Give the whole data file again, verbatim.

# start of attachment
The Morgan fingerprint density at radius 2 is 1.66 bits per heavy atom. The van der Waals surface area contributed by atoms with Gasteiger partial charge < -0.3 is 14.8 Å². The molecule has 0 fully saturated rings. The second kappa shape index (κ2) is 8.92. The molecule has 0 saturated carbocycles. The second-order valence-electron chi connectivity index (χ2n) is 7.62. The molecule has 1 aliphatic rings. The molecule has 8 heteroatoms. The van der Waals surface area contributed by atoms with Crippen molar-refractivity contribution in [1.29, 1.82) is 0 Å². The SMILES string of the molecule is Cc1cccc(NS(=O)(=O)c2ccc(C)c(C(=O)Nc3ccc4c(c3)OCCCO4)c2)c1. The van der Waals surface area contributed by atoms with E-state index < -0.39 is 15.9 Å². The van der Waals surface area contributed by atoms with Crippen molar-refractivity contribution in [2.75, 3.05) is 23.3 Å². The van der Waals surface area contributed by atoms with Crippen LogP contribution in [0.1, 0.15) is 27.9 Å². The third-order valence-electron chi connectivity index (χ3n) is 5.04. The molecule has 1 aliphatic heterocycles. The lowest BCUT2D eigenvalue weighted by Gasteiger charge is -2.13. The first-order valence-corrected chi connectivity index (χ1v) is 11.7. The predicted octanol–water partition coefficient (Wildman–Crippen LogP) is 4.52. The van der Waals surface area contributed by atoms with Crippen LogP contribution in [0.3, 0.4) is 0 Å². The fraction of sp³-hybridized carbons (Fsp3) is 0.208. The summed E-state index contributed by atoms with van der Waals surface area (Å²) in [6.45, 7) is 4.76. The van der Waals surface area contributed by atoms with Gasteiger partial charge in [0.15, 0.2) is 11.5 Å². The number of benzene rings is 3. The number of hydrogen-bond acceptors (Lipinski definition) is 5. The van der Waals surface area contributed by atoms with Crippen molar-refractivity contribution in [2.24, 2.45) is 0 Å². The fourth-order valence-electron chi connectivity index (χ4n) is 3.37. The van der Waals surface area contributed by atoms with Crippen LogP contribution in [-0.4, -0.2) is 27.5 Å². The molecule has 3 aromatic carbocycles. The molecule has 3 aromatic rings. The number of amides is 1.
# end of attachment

The Morgan fingerprint density at radius 2 is 1.66 bits per heavy atom. The van der Waals surface area contributed by atoms with Gasteiger partial charge < -0.3 is 14.8 Å². The molecule has 0 fully saturated rings. The second kappa shape index (κ2) is 8.92. The molecule has 0 saturated carbocycles. The second-order valence-electron chi connectivity index (χ2n) is 7.62. The molecule has 1 aliphatic rings. The molecule has 8 heteroatoms. The van der Waals surface area contributed by atoms with Crippen molar-refractivity contribution in [1.29, 1.82) is 0 Å². The SMILES string of the molecule is Cc1cccc(NS(=O)(=O)c2ccc(C)c(C(=O)Nc3ccc4c(c3)OCCCO4)c2)c1. The van der Waals surface area contributed by atoms with E-state index < -0.39 is 15.9 Å². The van der Waals surface area contributed by atoms with Crippen molar-refractivity contribution in [2.75, 3.05) is 23.3 Å². The van der Waals surface area contributed by atoms with Crippen LogP contribution in [0.1, 0.15) is 27.9 Å². The third-order valence-electron chi connectivity index (χ3n) is 5.04. The molecule has 1 aliphatic heterocycles. The lowest BCUT2D eigenvalue weighted by Gasteiger charge is -2.13. The first-order valence-corrected chi connectivity index (χ1v) is 11.7. The predicted octanol–water partition coefficient (Wildman–Crippen LogP) is 4.52. The van der Waals surface area contributed by atoms with Crippen LogP contribution in [0.3, 0.4) is 0 Å². The fraction of sp³-hybridized carbons (Fsp3) is 0.208. The summed E-state index contributed by atoms with van der Waals surface area (Å²) in [6.45, 7) is 4.76. The van der Waals surface area contributed by atoms with Gasteiger partial charge in [0.15, 0.2) is 11.5 Å². The number of benzene rings is 3. The number of hydrogen-bond acceptors (Lipinski definition) is 5. The van der Waals surface area contributed by atoms with Crippen molar-refractivity contribution in [2.24, 2.45) is 0 Å². The fourth-order valence-electron chi connectivity index (χ4n) is 3.37. The van der Waals surface area contributed by atoms with Crippen LogP contribution in [-0.4, -0.2) is 27.5 Å². The molecule has 3 aromatic carbocycles. The molecule has 3 aromatic rings. The number of amides is 1.